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Agra. Itimad-ud-daulah's Tomb. Interior of the upper chamber

Agra. Itimad-ud-daulah's Tomb. Interior of the upper chamber

Photographer: Smith, Edmund William

Medium: Photographic print

Date: 1893

Shelfmark: Photo 1007/2(616)

Item number: 616

Length: 19.9

Width: 24.4

Scale: Centimetres

Genre: Photograph

Photograph of Itimad-ud-daulah's Tomb at Agra in Uttar Pradesh, taken by Edmund William Smith in 1893-4, from the Archaeological Survey of India. This is a view of the cenotaphs in the interior of the upper chamber. The mausoleum was built c. 1625 by Noor Jehan, the favorite wife of the Mughal Emperor Jehangir (r.1605-27) in memory of her father Ghayas-ud-din (Itimad-ud-Daulah), and contains both his and his wife's grave. The Mausoleum, a white marble rectangular building, stands in a garden on a stone platform situated on the banks of the river Jumna. The delicately carved marble screens let in light and air, and these, together with the inlaid pietra dura work on the walls and floors, make this a most beautiful building.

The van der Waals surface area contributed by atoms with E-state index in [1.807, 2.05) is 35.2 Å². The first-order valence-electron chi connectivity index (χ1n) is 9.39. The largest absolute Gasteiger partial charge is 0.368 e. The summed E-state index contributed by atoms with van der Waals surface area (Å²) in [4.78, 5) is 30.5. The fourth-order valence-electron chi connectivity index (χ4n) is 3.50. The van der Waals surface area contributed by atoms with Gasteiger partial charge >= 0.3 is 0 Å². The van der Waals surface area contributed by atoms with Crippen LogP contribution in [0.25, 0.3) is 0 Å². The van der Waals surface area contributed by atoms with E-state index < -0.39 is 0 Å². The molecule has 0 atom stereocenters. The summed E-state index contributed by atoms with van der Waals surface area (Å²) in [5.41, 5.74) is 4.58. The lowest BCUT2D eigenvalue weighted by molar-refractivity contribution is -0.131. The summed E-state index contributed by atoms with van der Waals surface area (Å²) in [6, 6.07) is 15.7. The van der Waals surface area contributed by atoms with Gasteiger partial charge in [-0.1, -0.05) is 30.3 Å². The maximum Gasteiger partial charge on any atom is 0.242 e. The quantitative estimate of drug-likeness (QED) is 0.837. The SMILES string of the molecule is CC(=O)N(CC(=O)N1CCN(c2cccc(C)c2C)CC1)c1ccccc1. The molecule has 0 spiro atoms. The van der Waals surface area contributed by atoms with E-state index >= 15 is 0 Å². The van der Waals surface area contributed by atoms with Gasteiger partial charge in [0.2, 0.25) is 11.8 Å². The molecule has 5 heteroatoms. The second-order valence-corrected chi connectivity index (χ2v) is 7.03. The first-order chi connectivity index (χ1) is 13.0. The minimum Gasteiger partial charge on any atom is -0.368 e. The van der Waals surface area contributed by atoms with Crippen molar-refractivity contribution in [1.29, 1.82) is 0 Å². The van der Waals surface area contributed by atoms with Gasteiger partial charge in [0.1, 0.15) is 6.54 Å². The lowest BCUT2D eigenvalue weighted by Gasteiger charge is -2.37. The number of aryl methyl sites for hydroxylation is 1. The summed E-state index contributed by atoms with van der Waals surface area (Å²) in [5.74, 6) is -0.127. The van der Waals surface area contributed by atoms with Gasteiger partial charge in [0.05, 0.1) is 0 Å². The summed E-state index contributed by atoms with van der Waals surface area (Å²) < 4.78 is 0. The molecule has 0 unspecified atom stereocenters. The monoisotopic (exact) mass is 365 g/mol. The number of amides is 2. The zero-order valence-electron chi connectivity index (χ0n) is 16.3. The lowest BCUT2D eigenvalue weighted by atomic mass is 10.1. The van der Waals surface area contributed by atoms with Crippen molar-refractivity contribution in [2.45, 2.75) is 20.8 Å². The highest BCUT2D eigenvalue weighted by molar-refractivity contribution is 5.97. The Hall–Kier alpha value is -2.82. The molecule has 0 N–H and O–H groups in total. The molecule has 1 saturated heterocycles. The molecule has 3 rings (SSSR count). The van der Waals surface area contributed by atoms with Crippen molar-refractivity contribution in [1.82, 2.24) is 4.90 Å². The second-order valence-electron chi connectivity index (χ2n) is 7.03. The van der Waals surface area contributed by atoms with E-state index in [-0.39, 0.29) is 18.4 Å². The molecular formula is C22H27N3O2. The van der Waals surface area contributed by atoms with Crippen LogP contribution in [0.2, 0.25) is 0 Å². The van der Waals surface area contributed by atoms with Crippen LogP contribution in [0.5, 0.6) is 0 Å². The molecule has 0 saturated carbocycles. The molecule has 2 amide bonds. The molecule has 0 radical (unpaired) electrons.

Smith wrote in Moghul Colour Decoration of Agra, 1901, "Over the domed chamber is another containing two white marble cenotaphs, surrounded by red marble (khattu) borders...inlaid with scrolls in bluish-black slate from Ulwar, looped together with small rosettes of white and a mottled marble, called abri...Between the tombs is a band of white marble studded with black rosettes of the same material with white centres separated with figures like Maltese crosses in mottled marble (dal-chana)...The tombs are not in the centre of the chamber. The floor around them is of marble mosaic...The ground is of white marble, and starting diagonally from the four corners of the floor and surrounding the tombs in irregular twists is a leaf scroll in marble of an old gold colour known in Northern India as khattu. Emerging at intervals from the concave side of the spirals are large leaves modelled after those peculiar to Persian, Arabian and Turkish ornament, which fill up to a great extent the vacant spacesbetween the meanders of the scroll. Underlying the big scroll and subordinate to it is another of intricate design in bluish-black stone. Issuing from the meandering sides of the scroll are flowers and leaves of variegated marbles. Surrounding the floor is a broad chain border of leaves in black stone, khattu and abri (jasper) inlaid upon a field of white marble."

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